Let’s not lose sight of why we have curricula in the first place.  So that folks are trained in the “particular operations that the employee performs” (21CFR§211.25).  And “each manufacturer shall establish procedures for identifying training needs and ensure that all personnel are trained to adequately perform their assigned responsibilities” (21CFR§820.25).  Today’s LMSes perform reconciliation of training completion against curricula requirements.  So I’m grateful that this task is now automated.  But it depends on the level of functionality of the database in use.  Imagine having to manually reconcile each individual in your company against their curricula requirements.  There are not enough hours in a normal workday for one person to keep this up to date!  And yet in some organizations, this is the only way they know who is trained.  Their database is woefully limited in functionality.

The quality system regulation for training is quite clear regarding a procedure for identifying training needs.  To meet that expectation, industry practice is to have a process for creating curricula and maintaining the accuracy and completeness of curricula requirements.  Yes, it feels like a lot of paperwork.  §820.25 also states “Training shall be documented”.   For me, it’s not just the completion of the Read & Understood for SOPs.  It includes the OJT process, the qualification event AND the ownership for curricula creation and maintenance. (Stay tuned for a future blog on documenting OJT.)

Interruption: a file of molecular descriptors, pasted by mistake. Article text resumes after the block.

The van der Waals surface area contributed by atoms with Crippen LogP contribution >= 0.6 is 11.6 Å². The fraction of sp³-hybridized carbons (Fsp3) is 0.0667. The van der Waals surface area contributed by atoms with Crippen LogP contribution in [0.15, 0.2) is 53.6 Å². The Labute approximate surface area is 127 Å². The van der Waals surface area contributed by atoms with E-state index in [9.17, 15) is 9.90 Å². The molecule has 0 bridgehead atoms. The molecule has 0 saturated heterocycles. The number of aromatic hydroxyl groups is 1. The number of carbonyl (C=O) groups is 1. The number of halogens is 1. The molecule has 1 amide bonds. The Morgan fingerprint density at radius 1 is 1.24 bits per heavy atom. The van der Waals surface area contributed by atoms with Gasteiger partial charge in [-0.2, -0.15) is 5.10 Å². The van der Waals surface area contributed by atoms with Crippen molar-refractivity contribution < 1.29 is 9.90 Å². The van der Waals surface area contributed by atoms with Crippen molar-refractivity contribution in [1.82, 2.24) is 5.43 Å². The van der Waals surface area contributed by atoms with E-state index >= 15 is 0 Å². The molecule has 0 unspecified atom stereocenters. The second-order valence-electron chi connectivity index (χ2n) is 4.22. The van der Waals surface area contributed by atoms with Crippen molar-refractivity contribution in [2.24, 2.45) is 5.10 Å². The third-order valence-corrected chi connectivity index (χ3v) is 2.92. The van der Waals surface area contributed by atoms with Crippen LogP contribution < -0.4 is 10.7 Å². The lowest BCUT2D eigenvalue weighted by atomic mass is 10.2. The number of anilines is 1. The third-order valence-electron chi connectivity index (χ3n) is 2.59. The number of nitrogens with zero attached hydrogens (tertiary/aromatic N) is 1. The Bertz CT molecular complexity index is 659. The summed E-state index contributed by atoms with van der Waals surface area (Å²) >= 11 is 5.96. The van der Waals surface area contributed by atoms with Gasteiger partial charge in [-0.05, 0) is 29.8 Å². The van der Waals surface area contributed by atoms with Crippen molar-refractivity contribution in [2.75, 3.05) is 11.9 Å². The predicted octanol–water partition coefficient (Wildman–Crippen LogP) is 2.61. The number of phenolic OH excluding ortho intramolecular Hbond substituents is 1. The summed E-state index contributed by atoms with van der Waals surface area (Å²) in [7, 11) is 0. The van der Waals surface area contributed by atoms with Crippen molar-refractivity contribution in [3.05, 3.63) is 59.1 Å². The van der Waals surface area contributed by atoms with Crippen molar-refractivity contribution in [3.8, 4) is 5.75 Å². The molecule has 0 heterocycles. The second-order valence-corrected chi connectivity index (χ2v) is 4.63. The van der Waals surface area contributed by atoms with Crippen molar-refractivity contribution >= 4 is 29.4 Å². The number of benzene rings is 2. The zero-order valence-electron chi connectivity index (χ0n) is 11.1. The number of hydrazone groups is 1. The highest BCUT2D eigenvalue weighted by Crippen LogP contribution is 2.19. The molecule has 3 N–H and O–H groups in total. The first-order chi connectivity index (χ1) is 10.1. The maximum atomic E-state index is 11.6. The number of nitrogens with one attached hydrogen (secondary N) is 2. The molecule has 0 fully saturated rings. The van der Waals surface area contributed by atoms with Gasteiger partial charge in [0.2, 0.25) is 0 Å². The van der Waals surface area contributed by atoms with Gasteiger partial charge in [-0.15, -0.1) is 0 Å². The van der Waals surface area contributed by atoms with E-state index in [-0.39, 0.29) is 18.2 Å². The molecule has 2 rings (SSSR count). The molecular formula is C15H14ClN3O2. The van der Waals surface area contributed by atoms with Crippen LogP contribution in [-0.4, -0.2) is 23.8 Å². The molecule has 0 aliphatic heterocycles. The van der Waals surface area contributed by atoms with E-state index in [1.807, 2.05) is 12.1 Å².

Whose responsibility is it, anyway?

Who owns curricula in your company?  Who has the responsibility to ensure that curricula are accurate and up to date?  What does your procedure include?  Interestingly enough, I have seen companies who get cited with training observations often have outdated and inaccurate curricula!  Their documentation for curricula frequently shows reviews overdue by 2 – 3 years, not performed since original creation and in some places, no specialized curricula at all!   “They were set up wrong.”  “The system doesn’t allow us to differentiate enough.”  “Oh, we were in the process of redoing them, but then the project was put on the back burner.”  Are you waiting to be cited by an agency investigator during biennial GMP inspection or Pre-Approval Inspection?

The longer we wait to conduct a curricula review, the bigger the training gap becomes.  And that can snowball into missing training requirements, which leads to employees performing duties without being trained and qualified.  Next thing you know, you have a bunch of Training CAPA notifications sitting in your inbox.  Not to mention a FD-483 and quite possibly a warning letter.  How sophisticated is your training database?  Will once a year result in a “light trim” of curricula requirements or a “hack job” of removing outdated requirements and inaccurate revision numbers? Will you be rebuilding curricula all over again?  Better bring on the donuts and coffee!  -VB

How many procedures does it take to describe a training program?

One thought on “Curricula Creation and Maintenance are NOT a “one and done event”!”

  1. OJT curricula revision is so important! The world is constantly evolving around us and people are constantly coming up with innovative systems and plans for growth, development, and success. It is so important for companies to stay current and evolve with the world around us to keep employees and learners on their toes and working to the best of their ability at all times.